Re-creating dimensions of life and history

Direct Dimensions guides surgeons, engineers and juries with its computerized modeling in 3-D

September 28, 2006|By Stacey Hirsh | Stacey Hirsh,SUN REPORTER

The light moved slowly over the casting of a dinosaur bone, up and down, side to side, scanning as many as 19,500 points per second that streamed into a computer.

A small group from the Johns Hopkins University watched as a 3-D image formed on the screen. One by one, all the bone castings they had brought to Direct Dimensions Inc. in Owings Mills would be translated into digital images.

The images would then be fitted together to re-create the skull of a hadrosauroid, a dinosaur that roamed the Earth eons ago, allowing the researchers to open and close its virtual jaw. The goal: to better understand what it ate and, thus, more about the area in the Gobi Desert where the bones were uncovered.

"These animals have been extinct, at least this particular one, for at least 65 million years," said David Weishampel, a dinosaur paleontologist and professor at the Johns Hopkins Center for Functional Anatomy and Evolution. With the computerized image, "you can fine-tune it better than you can by hand."

Re-creating a dinosaur's skull is just one of thousands of projects that 11-year-old Direct Dimensions has taken on. The company uses various scanning systems to capture objects large and small, and software to convert the data into precise 3-D computer images. The technology can be used for a variety of purposes, from creating models to ensuring manufacturing quality. Direct Dimensions scans have been used to:

Help develop prosthetic ears and noses.

Design shoes.

Digitize the model for luge sleds used in the 2006 Winter Olympics.

Virtually reconstruct skulls that forensic anthropologists can then use to build a virtual face.

Re-create robbery scenes, such as an entire bank, so the images can be shown to a jury.

Make gloves that are an exact fit for NASA astronauts to allow maximum dexterity.

Create a 3-D digital model of the Tomb of the Unknowns in Arlington National Cemetery that could be used to build an eventual replacement.

Direct Dimensions mostly buys other companies' technologies, customizes them and uses them to scan anything from sports stars to sculptures to stadiums for clients worldwide.

Once Direct Dimensions scans an item, software is used to convert the data into a 3-D computer model that can be manipulated in a variety of ways.

The scan of a person's left ear, for instance, can be mirrored to make a precise computer image of a right ear, which could then be used to help create a prosthetic for that person, company officials said.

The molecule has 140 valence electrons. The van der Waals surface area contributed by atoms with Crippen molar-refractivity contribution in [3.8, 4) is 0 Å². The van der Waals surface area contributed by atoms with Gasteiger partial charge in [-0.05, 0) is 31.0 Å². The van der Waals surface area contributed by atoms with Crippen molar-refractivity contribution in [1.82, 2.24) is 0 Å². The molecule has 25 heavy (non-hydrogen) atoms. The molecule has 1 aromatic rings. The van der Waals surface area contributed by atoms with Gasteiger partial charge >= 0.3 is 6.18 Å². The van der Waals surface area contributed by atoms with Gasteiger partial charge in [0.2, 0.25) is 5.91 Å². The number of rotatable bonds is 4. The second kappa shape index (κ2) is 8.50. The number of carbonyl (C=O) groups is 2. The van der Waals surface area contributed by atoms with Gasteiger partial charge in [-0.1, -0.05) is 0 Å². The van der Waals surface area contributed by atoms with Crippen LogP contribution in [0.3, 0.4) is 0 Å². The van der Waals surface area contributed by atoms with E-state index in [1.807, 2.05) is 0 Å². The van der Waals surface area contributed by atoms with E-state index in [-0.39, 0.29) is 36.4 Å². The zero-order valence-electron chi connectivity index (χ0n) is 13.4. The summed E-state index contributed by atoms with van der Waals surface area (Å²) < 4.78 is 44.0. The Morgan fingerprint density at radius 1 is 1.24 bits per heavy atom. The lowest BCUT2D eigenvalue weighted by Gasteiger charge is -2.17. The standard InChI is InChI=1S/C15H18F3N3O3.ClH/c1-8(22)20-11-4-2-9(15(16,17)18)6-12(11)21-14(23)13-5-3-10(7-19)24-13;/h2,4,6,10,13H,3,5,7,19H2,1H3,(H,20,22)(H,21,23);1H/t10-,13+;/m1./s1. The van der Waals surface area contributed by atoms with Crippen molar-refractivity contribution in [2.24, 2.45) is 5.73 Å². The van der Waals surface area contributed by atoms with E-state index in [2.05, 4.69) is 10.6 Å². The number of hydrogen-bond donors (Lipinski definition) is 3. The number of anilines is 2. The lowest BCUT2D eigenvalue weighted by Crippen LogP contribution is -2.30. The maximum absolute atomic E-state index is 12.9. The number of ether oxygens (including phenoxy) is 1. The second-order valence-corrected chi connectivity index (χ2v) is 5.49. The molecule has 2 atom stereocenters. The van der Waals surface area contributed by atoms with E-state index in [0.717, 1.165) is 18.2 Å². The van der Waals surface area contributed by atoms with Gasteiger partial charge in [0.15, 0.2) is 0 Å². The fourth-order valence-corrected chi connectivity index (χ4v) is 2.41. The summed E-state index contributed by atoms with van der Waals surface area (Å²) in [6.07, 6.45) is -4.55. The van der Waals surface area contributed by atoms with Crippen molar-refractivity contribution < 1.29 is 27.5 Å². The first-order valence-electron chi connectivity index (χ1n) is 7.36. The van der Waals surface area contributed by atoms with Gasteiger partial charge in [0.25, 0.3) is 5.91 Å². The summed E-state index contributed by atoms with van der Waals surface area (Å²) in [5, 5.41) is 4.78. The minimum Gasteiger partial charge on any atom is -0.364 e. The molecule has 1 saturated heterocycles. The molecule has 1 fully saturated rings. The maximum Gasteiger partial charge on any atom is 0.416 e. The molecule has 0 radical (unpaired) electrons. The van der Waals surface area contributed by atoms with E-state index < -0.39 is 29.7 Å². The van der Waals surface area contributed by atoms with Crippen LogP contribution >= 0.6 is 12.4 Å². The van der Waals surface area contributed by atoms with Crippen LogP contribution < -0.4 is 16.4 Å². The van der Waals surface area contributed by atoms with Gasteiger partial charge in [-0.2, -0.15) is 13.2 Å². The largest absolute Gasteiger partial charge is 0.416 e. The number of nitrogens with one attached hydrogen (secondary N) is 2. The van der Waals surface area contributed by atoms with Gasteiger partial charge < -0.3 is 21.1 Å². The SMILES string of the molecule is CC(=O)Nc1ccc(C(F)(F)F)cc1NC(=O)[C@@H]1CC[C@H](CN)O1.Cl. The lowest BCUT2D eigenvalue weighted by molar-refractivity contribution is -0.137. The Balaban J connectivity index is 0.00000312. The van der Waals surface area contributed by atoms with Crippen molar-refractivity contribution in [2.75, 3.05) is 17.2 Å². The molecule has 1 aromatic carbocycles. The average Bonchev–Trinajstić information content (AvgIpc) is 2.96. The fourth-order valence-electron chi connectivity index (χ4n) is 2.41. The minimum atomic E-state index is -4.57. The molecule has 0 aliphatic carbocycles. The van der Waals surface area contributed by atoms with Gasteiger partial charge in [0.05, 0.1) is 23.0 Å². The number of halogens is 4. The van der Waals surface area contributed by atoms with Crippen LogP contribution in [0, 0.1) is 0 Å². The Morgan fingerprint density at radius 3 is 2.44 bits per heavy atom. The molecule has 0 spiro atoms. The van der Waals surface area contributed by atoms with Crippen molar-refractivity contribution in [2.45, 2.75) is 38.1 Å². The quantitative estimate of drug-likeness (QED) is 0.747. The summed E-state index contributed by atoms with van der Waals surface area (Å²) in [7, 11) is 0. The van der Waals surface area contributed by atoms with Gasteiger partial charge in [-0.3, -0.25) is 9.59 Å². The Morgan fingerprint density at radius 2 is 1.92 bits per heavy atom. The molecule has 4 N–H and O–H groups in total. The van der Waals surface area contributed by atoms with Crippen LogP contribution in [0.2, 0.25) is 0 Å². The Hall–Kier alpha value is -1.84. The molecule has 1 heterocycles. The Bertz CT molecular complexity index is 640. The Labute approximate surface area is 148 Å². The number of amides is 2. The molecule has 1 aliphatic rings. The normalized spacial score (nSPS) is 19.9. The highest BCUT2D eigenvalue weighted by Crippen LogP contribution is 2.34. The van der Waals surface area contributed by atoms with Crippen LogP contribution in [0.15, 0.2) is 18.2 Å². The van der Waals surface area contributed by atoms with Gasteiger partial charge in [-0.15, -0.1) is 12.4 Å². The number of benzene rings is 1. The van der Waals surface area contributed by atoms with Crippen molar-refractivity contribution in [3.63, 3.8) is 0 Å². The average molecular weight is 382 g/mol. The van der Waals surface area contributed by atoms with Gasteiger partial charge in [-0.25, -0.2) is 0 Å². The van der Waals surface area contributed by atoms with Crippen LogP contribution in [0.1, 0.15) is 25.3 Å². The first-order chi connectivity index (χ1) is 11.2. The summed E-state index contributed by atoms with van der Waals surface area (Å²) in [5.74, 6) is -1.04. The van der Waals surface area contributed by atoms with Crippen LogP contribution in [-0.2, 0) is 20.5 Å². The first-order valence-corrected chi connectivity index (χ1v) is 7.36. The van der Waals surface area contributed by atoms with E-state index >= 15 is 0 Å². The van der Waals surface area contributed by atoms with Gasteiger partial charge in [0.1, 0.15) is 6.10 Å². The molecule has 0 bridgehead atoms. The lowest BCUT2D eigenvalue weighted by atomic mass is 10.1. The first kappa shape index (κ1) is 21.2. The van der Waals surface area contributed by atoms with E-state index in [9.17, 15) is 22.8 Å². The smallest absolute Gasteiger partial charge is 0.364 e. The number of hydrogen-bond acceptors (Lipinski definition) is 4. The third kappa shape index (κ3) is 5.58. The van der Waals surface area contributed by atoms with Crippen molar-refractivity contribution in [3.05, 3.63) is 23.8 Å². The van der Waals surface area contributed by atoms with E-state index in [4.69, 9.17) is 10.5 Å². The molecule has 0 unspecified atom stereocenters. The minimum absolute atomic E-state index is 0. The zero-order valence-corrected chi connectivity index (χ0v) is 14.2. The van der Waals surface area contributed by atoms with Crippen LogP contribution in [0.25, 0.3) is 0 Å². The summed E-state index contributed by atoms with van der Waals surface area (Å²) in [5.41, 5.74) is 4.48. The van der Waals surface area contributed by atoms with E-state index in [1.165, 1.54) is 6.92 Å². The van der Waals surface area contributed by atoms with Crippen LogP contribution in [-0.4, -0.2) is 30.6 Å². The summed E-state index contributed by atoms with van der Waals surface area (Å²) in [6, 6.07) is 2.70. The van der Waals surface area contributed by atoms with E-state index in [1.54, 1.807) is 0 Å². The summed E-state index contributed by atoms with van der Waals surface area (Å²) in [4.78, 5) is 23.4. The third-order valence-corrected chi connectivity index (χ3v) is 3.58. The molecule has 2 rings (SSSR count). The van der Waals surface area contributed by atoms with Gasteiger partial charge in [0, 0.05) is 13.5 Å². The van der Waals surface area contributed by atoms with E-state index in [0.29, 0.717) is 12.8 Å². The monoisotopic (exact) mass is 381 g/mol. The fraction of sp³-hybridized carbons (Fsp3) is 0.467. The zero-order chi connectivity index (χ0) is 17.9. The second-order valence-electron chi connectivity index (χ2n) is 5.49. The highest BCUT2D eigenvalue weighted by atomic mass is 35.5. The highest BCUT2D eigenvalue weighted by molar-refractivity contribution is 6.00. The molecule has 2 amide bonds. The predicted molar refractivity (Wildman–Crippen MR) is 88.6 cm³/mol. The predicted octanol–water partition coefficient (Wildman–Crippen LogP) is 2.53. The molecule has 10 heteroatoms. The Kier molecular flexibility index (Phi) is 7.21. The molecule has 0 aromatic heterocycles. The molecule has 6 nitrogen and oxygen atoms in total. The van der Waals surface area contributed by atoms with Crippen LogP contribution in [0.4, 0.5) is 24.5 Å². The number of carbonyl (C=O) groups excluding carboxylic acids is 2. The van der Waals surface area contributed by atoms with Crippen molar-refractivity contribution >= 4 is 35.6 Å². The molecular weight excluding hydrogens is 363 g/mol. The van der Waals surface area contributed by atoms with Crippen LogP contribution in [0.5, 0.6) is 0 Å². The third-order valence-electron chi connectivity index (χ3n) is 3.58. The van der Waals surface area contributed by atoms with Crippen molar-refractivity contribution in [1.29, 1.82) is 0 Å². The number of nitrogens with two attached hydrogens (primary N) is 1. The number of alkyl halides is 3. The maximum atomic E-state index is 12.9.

The range of projects and the depth of detail the company can create are what distinguish Direct Dimensions from its competitors, said Michael Raphael, the company's president and chief engineer. And the future, company officials say, has even more promise, such as allowing retailers to customize clothing for each customer.

"In theory, someday in the future you'll be able to walk into a store and they'll scan you," envisions Charlie Matlin, Direct Dimensions' sales and operations manager.

"Next to each piece of clothing would be a monitor. You put your key card in, it shows you in [that piece of clothing], and if you like it, you can have it made for you," Matlin said.

For now, Direct Dimensions' projects vary in scope and time frame. Some can be done in minutes, and others take days. The company scanned the Tomb of the Unknowns in about 10 hours over two days, Raphael said. The images will be made available to whoever repairs or replaces the tomb, which is cracking.

"Ultimately we feel that replacement will be necessary, if not in the immediate future, at some point," said Tom Sherlock, Arlington National Cemetery historian. "And obviously we'd want to have it replaced as close as possible to what the existing tomb is, and this type of technology ... is one of the best ways to capture what we have presently in place."

Founded in 1995, Direct Dimensions was born out of an idea Raphael developed when working as an aerospace engineer for what was then Martin Marietta Corp. There, he was responsible for solving manufacturing problems and found a need for advanced 3-D measuring technology to help with fitting and contour problems that arose during the construction of aerospace structures.

Raphael and his colleagues connected with a medical device company in Florida whose products included 3-D technology to measure spine curvature, but it would take much collaboration with FARO Technologies Inc. before the equipment was ready for the factory floor.

Once the project was complete, Raphael figured that "if Martin Marietta needs it, other companies need it."

And so he and his then boss started their own scanning business: Direct Dimensions. His co-founder has since left the company.

Privately held Direct Dimensions is not venture-backed, though Raphael said the company is currently seeking private or equity funding. Raphael says the 18-employee business has been profitable since Day 1, with sales this year expected to reach $3 million.

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